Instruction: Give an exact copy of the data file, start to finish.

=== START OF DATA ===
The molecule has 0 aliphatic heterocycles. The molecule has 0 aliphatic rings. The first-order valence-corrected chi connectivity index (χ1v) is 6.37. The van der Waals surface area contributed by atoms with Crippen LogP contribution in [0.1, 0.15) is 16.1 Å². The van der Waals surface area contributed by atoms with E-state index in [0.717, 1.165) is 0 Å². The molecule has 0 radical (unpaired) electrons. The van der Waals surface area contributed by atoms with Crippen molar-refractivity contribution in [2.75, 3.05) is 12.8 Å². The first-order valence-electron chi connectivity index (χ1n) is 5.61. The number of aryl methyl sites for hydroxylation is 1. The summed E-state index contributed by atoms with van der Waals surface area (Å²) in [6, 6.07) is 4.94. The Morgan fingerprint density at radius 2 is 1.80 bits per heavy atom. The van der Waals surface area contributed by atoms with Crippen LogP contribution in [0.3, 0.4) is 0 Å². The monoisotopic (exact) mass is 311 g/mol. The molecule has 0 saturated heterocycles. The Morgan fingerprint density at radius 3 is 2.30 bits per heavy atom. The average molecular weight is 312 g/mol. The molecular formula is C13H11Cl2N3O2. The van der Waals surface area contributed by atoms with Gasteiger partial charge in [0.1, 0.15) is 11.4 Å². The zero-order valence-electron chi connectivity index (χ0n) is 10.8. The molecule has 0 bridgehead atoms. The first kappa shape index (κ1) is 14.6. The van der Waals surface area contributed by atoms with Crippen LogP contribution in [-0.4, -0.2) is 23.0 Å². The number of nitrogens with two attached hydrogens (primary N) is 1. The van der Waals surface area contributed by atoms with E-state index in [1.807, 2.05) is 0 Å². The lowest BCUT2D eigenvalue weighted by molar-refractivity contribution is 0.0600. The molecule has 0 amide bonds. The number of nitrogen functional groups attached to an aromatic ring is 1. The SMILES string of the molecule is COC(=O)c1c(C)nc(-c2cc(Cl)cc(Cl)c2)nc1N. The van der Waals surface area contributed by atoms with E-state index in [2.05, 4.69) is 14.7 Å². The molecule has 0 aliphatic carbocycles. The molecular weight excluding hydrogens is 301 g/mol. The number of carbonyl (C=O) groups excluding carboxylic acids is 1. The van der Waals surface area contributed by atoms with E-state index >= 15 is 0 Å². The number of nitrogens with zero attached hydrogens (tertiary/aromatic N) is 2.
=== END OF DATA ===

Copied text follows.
The molecule has 0 aliphatic heterocycles. The molecule has 0 aliphatic rings. The first-order valence-corrected chi connectivity index (χ1v) is 6.37. The van der Waals surface area contributed by atoms with Crippen LogP contribution in [0.1, 0.15) is 16.1 Å². The van der Waals surface area contributed by atoms with E-state index in [0.717, 1.165) is 0 Å². The molecule has 0 radical (unpaired) electrons. The van der Waals surface area contributed by atoms with Crippen molar-refractivity contribution in [2.75, 3.05) is 12.8 Å². The first-order valence-electron chi connectivity index (χ1n) is 5.61. The number of aryl methyl sites for hydroxylation is 1. The summed E-state index contributed by atoms with van der Waals surface area (Å²) in [6, 6.07) is 4.94. The Morgan fingerprint density at radius 2 is 1.80 bits per heavy atom. The van der Waals surface area contributed by atoms with Crippen LogP contribution in [0.3, 0.4) is 0 Å². The monoisotopic (exact) mass is 311 g/mol. The molecule has 0 saturated heterocycles. The Morgan fingerprint density at radius 3 is 2.30 bits per heavy atom. The average molecular weight is 312 g/mol. The molecular formula is C13H11Cl2N3O2. The van der Waals surface area contributed by atoms with Gasteiger partial charge in [0.1, 0.15) is 11.4 Å². The zero-order valence-electron chi connectivity index (χ0n) is 10.8. The molecule has 0 bridgehead atoms. The first kappa shape index (κ1) is 14.6. The van der Waals surface area contributed by atoms with Crippen LogP contribution in [-0.4, -0.2) is 23.0 Å². The number of nitrogens with two attached hydrogens (primary N) is 1. The van der Waals surface area contributed by atoms with E-state index in [1.807, 2.05) is 0 Å². The lowest BCUT2D eigenvalue weighted by molar-refractivity contribution is 0.0600. The molecule has 0 amide bonds. The number of nitrogen functional groups attached to an aromatic ring is 1. The SMILES string of the molecule is COC(=O)c1c(C)nc(-c2cc(Cl)cc(Cl)c2)nc1N. The van der Waals surface area contributed by atoms with E-state index in [2.05, 4.69) is 14.7 Å². The molecule has 0 aliphatic carbocycles. The molecular weight excluding hydrogens is 301 g/mol. The number of carbonyl (C=O) groups excluding carboxylic acids is 1. The van der Waals surface area contributed by atoms with E-state index >= 15 is 0 Å². The number of nitrogens with zero attached hydrogens (tertiary/aromatic N) is 2.